There are a few things people hope to find while hiking to the top of Mt. Fuji. Almost everyone looks forward to the breathtaking vistas. Others hope for the added bonus of comradery with their fellow hikers. Some may even expect to gain some insight into the Japanese spirit or national character by reaching the country’s highest peak.
But you know what no one goes to Mt. Fuji for an eyeful of? Feces. Unfortunately, visitors are becoming more and more likely to run across a pile of poo on the mountain, and that’s not only costing Mt. Fuji some of its cultural luster, it might also mean the end of its UNESCO World Heritage Site status.
Mt. Fuji’s official climbing period runs from July to mid-September, which means officials are just now starting to take stock of how it’s held up during its busiest season. Despite the introduction of hiking fees and further restrictions of personal cars, over 200,000 people still made the trip to Fuji this summer, and a troubling number of them chose to amend the old adage of “Take only pictures, leave only footprints,” by tacking on, “and your dirty butt wipes, too.”
The situation seems to be at its worst along the Subashiri Trail, which ascends the mountain along its side facing Shizuoka Prefecture. Due to its relatively large number of bushes, some hikers are opting to do their business in the undergrowth, and with no pipe to flush their waste down, have just been leaving toilet paper stuck to rocks and semi-concealed plastic bags filled with their droppings, sometimes just a few meters from the trail.
Aside from marring the scenery, if the problem continues unchecked, some people fear it may affect Fuji’s cultural and natural value in the eyes of UNESCO. While only two World Heritage Sites have been stripped of their designation in the roughly 40 years the organization has been handing out the title, both instances occurred in the last seven years, showing that UNESCO’s current leaders are serious about the preservation of the locations it recognizes. Oman’s Arabian Onyx Sanctuary lost its status in 2007 due massive reductions in the site’s size as well as failure to protect the animals from poachers. The city of Dresden, in Germany, was delisted two years later, over the decision to build a large, modern bridge on its historic riverfront.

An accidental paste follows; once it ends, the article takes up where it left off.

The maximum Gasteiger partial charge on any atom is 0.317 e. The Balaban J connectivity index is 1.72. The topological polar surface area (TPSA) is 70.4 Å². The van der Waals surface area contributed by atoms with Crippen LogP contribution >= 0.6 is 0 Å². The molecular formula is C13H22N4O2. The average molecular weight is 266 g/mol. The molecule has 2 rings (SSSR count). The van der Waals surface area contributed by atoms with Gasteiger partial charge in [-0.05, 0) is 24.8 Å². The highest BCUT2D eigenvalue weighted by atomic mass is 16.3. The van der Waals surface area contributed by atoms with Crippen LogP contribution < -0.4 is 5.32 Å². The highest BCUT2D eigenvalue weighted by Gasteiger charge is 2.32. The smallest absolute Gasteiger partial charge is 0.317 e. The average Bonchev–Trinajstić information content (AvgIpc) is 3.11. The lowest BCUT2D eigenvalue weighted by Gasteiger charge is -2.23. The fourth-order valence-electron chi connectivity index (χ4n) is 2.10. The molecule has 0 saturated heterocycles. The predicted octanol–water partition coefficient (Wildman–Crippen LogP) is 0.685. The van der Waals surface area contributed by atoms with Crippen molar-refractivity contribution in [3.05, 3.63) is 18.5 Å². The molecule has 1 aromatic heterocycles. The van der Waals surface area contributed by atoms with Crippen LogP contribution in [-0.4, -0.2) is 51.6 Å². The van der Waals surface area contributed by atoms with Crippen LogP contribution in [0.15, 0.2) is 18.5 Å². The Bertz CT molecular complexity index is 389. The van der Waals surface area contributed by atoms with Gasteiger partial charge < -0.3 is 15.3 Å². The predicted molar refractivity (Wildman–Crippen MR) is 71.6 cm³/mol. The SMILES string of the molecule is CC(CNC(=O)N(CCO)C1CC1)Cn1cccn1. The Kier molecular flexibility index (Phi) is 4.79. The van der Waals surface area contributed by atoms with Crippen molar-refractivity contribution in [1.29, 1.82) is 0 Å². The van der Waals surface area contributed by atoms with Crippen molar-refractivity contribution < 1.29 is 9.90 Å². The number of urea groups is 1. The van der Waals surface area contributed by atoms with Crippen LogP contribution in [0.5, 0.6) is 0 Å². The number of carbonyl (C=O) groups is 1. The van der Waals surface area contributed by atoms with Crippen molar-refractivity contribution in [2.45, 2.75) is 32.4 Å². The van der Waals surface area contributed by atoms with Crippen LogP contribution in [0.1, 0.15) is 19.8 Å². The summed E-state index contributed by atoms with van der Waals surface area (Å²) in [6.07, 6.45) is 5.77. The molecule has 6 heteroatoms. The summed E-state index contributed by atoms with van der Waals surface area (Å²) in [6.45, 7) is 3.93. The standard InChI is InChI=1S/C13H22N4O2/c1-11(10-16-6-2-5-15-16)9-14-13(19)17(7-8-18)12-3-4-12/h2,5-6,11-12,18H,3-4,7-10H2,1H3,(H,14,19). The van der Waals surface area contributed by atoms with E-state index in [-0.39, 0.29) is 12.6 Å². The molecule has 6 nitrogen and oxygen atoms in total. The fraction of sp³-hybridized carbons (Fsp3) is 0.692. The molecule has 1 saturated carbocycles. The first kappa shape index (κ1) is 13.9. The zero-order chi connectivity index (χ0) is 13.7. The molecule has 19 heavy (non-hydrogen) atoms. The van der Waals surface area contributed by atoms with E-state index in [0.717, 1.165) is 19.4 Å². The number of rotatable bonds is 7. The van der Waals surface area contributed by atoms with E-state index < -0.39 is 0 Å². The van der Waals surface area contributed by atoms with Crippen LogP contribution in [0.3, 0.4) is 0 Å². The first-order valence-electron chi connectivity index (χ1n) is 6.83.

UNESCO doesn’t seem to be in a generous mood regarding grace periods, either. Sites are reevaluated every six years, and Dresden lost its status at its very first check after becoming a World Heritage Site in 2004.
Still, there’s no reason to panic about Mt. Fuji, right? Since it just became a World Heritage Site last year, there’s still plenty of time for Japan to get its act together, right? Well, not really. Apparently UNESCO was worried about just the sort of thing now happening on the mountain, and placed a special provision on Mt. Fuji’s status stipulating that it has to be renewed every three years. The clock is ticking and coming close to running out, with UNESCO having already requested Japan submit a conservation plan for Mt. Fuji by this coming February.
It’s not just feces that Fuji has a problem with, either. The amount of trash left on the mountain is also on the rise, despite the clean-up efforts of those such as alpinist Ken Noguchi.
All of this is happening in spite of a slight downtick in visitors this year. So if more people on the mountain isn’t the cause, what is? Some are pointing fingers at the increasing number of “tourist climbers” making pilgrimages to Fuji. While Japan never exactly forgot about its most famous natural landmark, being named a World Heritage Site has given much of the country Fuji Fever, leading to a self-perpetuating cycle of hunger for and supply of media coverage. Many of these newcomers are more day-trippers than serious naturalists, so some speculate their lack of respect for nature, and in turn lack of manners, are to blame, especially in light of the fact that there are pay toilets along the same trails where human refuse has been found.
This development isn’t a complete surprise, and in fact the fees to climb Mt. Fuji were introduced in anticipation of the negative side effects its new prestige might cause. One theory, though, holds that the charges are actually causing more trouble than they solve. Since it’s well known that a portion of the money collected goes towards cleaning up litter, some wonder if inconsiderate visitors feel it gives them the right to toss their trash wherever they want to, since they’re paying for someone else to pick it up.
Obviously, though, with Fuji being as large as it is, there’s no way to employ a crew large enough to clean the whole mountain, regardless of whether or not admission is being charged. Jun Hirano, from the forestry department, is baffled by the sense of entitlement litterers are displaying. “When I think that such imprudent people exist, it makes me not only angry, but sad,” he despaired.
Hirano went on to explain that there are no plans to increase the number of toilets on the mountain, as he feels the real problem is those who can’t be bothered to properly use those which are already installed. “All we can do is implore people to follow the very minimums of proper conduct,” he begged.
In other words, stop that crap.